Croque Madame Recipe

Autumn’s holiday of gratitude focuses on turkey for the big feast, and in spring, menus often turn to savory sweet ham for celebrations. Whether or not you celebrate Easter, ham is delicious not only as an easy main course for dinner, but also as a great addition to breakfast and lunch—and any leftovers come in quite handy.

For the feast: Since most ham is precooked and cured, you are merely heating it up, so it is super easy to prepare. Fully cooked, as noted on the label, can be served cold or after warming in the oven, which takes about 15 to 18 minutes per pound.

How much will you need? When buying ham to serve as the main course, plan on 8 to 12 ounces per serving for bone-in and 7 to 10 ounces for boneless. A whole bone-in ham should typically feed at least 20 people and a half ham should feed 10 people. If you want to have leftovers—to add to egg dishes, sandwiches or pasta—you could plan on a bit more per person, perhaps up to a pound.

The meat is as beneficial to your health as it is easy to prepare. Ham is rich in protein and contains essential vitamins and minerals such as iron, potassium, magnesium, vitamin B6, vitamin B12, zinc, and riboflavin—and it is generally low in fat, too.

Whether you have leftovers from dinner or pick up ham from the deli, a Croque Madame is a great way to use it. Imagine the perfect, over-the-top grilled cheese sandwich, and you have the Croque Madame, says Twin Cities chef and cooking instructor Jason Ross, whose following recipe appeared Real Food. Use béchamel to hold the sandwich together along with the best alpine-style cheese you can find. Add a few slices of ham. And top it all off with a golden fried egg for the ultimate brunch indulgence. C’est magnifique!

Croque Madame 

Makes 6 servings 

4 tablespoons butter 
14 cup plus 1 tablespoon all-purpose flour 
4 cups whole milk 
small pinch nutmeg
salt and freshly ground white pepper, to taste 

12 slices white bread
114 to 112 pounds grated Gruyère or other melting cheese
6 slices ham large enough to cover bread 
6 eggs 

1. For the béchamel: Melt butter in a medium, heavy-bottomed saucepan. Add flour and whisk 1 to 2 minutes, until smooth but not browned. Slowly whisk in milk. 

2. Cook 15 to 30 minutes, stirring with a wooden spoon, until sauce is thickened and coats a spoon well, taking care not to let it scorch.

3. Add nutmeg as well as salt and freshly ground white pepper to taste. Cool and refrigerate up to 1 week. 

4. Preheat oven to 425°F. In warming oven, lightly toast bread to dry out without browning, flipping to dry both sides. Let cool to room temperature.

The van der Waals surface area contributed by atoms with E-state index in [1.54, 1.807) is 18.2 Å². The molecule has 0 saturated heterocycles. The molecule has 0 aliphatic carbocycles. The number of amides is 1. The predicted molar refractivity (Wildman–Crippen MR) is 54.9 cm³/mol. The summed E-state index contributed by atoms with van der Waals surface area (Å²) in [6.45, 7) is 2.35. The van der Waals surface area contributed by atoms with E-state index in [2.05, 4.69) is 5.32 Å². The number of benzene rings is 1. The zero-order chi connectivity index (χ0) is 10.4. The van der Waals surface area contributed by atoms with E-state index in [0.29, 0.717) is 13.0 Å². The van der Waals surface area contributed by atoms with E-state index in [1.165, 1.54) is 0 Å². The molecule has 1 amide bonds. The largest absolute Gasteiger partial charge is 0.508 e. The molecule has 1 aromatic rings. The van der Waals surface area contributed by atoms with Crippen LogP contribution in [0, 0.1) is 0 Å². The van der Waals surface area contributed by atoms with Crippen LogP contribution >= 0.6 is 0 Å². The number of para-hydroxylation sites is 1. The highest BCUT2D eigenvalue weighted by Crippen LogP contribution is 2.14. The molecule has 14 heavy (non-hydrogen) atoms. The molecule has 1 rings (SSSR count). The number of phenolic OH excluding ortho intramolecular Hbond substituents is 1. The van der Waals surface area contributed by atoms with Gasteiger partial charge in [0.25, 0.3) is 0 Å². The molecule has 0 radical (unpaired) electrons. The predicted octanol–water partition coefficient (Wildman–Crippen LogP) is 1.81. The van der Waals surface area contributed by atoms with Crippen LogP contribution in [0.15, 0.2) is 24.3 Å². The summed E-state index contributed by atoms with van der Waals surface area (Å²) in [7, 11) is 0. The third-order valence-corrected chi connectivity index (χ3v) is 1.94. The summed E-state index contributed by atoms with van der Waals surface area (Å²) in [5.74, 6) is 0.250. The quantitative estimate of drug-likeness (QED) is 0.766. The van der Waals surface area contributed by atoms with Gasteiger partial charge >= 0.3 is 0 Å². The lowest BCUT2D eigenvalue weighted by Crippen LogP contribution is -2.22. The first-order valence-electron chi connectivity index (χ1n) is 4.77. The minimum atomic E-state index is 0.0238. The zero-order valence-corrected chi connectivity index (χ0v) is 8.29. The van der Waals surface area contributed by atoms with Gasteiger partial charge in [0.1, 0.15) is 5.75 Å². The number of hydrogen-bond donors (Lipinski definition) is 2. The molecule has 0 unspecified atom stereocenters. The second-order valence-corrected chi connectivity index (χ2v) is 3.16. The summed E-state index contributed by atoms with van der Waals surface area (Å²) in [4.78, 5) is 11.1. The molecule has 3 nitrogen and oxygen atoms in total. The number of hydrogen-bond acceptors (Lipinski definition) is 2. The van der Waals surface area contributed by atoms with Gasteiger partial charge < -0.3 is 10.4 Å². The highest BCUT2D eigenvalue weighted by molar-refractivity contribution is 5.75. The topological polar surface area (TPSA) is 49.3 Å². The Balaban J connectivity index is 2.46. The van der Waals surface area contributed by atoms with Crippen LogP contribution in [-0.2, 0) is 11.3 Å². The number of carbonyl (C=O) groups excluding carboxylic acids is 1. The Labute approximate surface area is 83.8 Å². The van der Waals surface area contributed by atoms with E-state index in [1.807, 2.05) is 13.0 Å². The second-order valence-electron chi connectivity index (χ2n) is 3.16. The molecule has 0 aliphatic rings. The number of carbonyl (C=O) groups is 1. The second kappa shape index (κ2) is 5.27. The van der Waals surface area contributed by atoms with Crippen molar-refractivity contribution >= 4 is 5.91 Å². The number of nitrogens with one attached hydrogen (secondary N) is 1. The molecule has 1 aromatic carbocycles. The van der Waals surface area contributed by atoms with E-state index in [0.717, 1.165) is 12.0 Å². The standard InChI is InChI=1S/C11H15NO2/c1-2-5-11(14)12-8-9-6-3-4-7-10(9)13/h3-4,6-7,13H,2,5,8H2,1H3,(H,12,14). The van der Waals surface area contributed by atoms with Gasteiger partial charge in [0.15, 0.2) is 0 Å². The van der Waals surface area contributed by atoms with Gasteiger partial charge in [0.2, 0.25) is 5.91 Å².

5. Spread béchamel onto both sides of bread. Sprinkle roughly 13 of cheese on top. Place ham on top and sprinkle on another 13 of cheese. Top with remaining bread. Coat top of sandwich with béchamel again. Sprinkle on last of cheese. Sandwiches can be prepared a day in advance and refrigerated. Bring to room temperature before cooking. 

6. Transfer to a tray lined with parchment or wax paper and bake 20 to 30 minutes, until cheese and béchamel are fully melted, hot, and dark golden brown. 

7. When nearly done, heat a sauté pan with butter and cook 6 sunny-side-up eggs seasoned with salt and black pepper. Top finished sandwiches with eggs. Serve with a fork and steak knife as this hot sandwich is not easy to handle. 

Nutrition info Croque Madame (per serving): Calories 863 (490 from fat); Fat 55g (sat. 30g); Chol 350mg; Sodium 1303mg; Carb 38g; Fiber 2g; Protein 51g 


Hungry for More? Check out these other recipes perfect for leftover ham:
Baked Pasta with Mushrooms, Ham, and Cheese
Ham and Parsley Risotto
Grilled Ham, Onion and Cheddar Sandwiches
Ham and Swiss Dutch Pancake
Grilled Ham and Gruyère with Sautéed Mushrooms Sandwich

Thirsty for More? Click here for tips on ham and wine pairing.

In her role as Senior Editor on Greenspring’s Custom Publications team, Mary leads Real Food magazine, the nationally syndicated publication distributed through our retail partner grocery stores. She also leads editorial on the nationally syndicated Drinks magazine and writes a weekly blog post focusing on food and drinks for the She rarely meets a chicken she doesn’t like, and hopes that her son, who used to eat beets and Indian food as a preschooler, will one day again think of real food as more than something you need to eat before dessert and be inspired by his younger brother, who is now into trying new foods.